To my shame, it’s over a month since my brother and I slithered down off Hardangervidda, in south-central Norway, and I’m only just getting down to writing about it. Our four-day walk was a sort of warm-down after a week crossing Jotunheimen (which I’ve blogged about elsewhere), and Hardangervidda provided a fine counterpoint to its flashier cousin.
Officially, the boundaries of Norway’s biggest national park enclose three and a half thousand square kilometres of the vast Hardangervidda mountain plateau, but the area itself is much bigger. If you’ve ever been to Norway, chances are you’ve probably seen Hardangervidda without realising it. The famous Bergen-Oslo train line* slides along its northern edge (there’s a distinct musk of sweat and woodsmoke emanating from the windswept outdoorsy types boarding in Finse and Geilo), as does the gorgeous Highway 7.
As with our Jotunheimen trip, Christian and I followed a route from Connie Roos’s Cicerone guide to Walking in Norway. Roos rates the western part of Hardangervidda much more highly than its centre (which she describes as having ‘a certain monotony of character’), so we took her at her word. Starting out at Fossli, we headed almost directly south then looped back up to the north west, eventually descending steeply past a string of spectacular waterfalls along the river Kinso to finish up in Kinsarvik. For much of the journey we had tantalising views of Harteigen – a celebrated mountain allegedly shaped like a stovepipe hat – even if the clouds never cleared enough for us to see the top. Along the way we passed the DNT huts of Hadlaskard, Torehytten and Stavali (along with independent Hedlo), though in the event we ended up camping out each night. According to my GPS, the route came in at 79km, and took us four days including travel time.
We got to the trail via an early train from Bergen to Geilo then a bus to Fossli, where we had a bit of trouble finding the trailhead – forgivable since it involved slinking down the hard shoulder of a busy highway then clambering over a barrier by a smear of red paint. As for getting out at the end, it was a slightly convoluted (but actually very conveniently joined-up) chain of two ferries (Kinsarvik-Utne-Kvanndal), a bus to Voss and a train to Oslo. We hit Kinsarvik mid-afternoon and by half midnight we were showered and tucked up in a hotel in central Oslo, which isn’t bad going really.
As Christian observed at the time, Hardangervidda feels somehow more familiar than Jotunheimen, perhaps because in places there are visual echoes of Scotland or North Wales. For me there were other reasons it felt familiar too, since the self-service huts, the open spaces, and the occasional cameos from cheery young German drifters or stately Norwegian pensioners with knives on their belts were all much more akin to my previous experiences of rough Scandi tramping than the Alpinist bustle of Jotunheimen. Despite its more modest gradients and more understated nature (‘understated’ being a VERY relative term in this context), Hardangervidda felt somehow wilder. The terrain was characterful and varied, with rushing rivers, occasional snow fields, and sweet berries growing abundantly by the paths.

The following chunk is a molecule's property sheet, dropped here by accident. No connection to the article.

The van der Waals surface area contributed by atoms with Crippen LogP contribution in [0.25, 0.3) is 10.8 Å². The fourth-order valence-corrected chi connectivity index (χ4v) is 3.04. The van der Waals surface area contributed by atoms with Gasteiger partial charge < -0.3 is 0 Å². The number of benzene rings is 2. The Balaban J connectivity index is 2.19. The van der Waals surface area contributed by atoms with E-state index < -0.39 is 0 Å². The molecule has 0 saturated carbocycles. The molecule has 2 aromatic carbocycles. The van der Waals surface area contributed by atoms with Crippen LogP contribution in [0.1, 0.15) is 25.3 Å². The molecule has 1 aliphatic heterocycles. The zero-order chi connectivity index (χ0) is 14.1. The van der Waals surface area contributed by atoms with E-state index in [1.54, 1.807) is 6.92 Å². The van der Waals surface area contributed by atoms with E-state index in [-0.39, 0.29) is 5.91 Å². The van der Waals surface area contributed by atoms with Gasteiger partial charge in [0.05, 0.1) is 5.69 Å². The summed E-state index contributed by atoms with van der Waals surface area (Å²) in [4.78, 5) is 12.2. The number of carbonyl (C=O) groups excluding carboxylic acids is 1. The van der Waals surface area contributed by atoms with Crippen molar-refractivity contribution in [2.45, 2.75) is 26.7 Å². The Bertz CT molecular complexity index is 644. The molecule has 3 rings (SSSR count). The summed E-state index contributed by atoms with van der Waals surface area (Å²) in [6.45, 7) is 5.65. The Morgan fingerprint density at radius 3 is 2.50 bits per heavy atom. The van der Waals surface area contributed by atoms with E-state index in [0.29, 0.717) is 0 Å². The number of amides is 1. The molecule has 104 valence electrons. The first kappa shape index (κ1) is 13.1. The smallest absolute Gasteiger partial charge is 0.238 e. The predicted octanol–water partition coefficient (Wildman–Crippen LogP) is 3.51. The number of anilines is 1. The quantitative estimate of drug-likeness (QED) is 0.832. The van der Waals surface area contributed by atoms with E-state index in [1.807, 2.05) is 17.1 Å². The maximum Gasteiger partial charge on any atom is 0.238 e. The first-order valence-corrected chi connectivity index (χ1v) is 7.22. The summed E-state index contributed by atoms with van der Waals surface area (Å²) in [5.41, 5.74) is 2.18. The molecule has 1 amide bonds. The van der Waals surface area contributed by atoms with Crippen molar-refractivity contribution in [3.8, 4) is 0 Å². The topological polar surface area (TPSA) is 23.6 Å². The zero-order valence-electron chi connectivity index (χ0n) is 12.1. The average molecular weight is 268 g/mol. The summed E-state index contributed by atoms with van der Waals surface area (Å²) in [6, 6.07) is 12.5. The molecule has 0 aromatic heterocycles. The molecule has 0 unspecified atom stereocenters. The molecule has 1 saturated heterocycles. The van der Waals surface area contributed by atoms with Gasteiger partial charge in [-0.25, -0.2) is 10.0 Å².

It was also rather wet and surprisingly cold, and watching my brother wading barefoot across a perishingly icy stream first thing in the morning was a pleasure that almost compensated for having to do it myself. The soft, springy ground was sometimes only just dry enough to pitch a tent on, and one night at a high camp we sipped hot coffee in our damp clothes, watching the ever-present cloud swirling silkily through the valleys below. Rain can become a bit demoralising if you get too much of it, but luck was on our side, and the only evening we got a real soaking was followed by a morning of bright sunshine that dried our gear out again. In fact, during the whole fortnight – both in Hardangervidda and Jotunheimen – weather and circumstance treated us pretty kindly, and it was somehow inevitable that calamity should catch up with us sooner or later.
Which it did as we descended over steep, slimy rock towards the Kinso river and our road out. Christian slipped, and we reckoned afterwards that the way his bag shifted on his back must have made him go down hard on his hand. There was a nice audible crack, and though he didn’t make much of a fuss about it, there was no doubt it was the sort of injury that, had it occurred earlier in the trip, would have sent us home. As it was, we were a few hours from journey’s end anyway, and later that night, sitting in the buffet car on the 17.45 train to Oslo, filthy and cheerful, we poured out a couple of anaesthetising beers and toasted our guidebook writer and our adventure of two strikingly different but equally wonderful halves. Norway never disappoints.
*I was delighted to learn recently that Netflix is now streaming the full 7.5-hour video of this pretty journey, along with several other Norwegian ‘slow-TV’ classics, including 12 hours cruising the Telemark Canal, 24 hours of a salmon river, and a lot of knitting.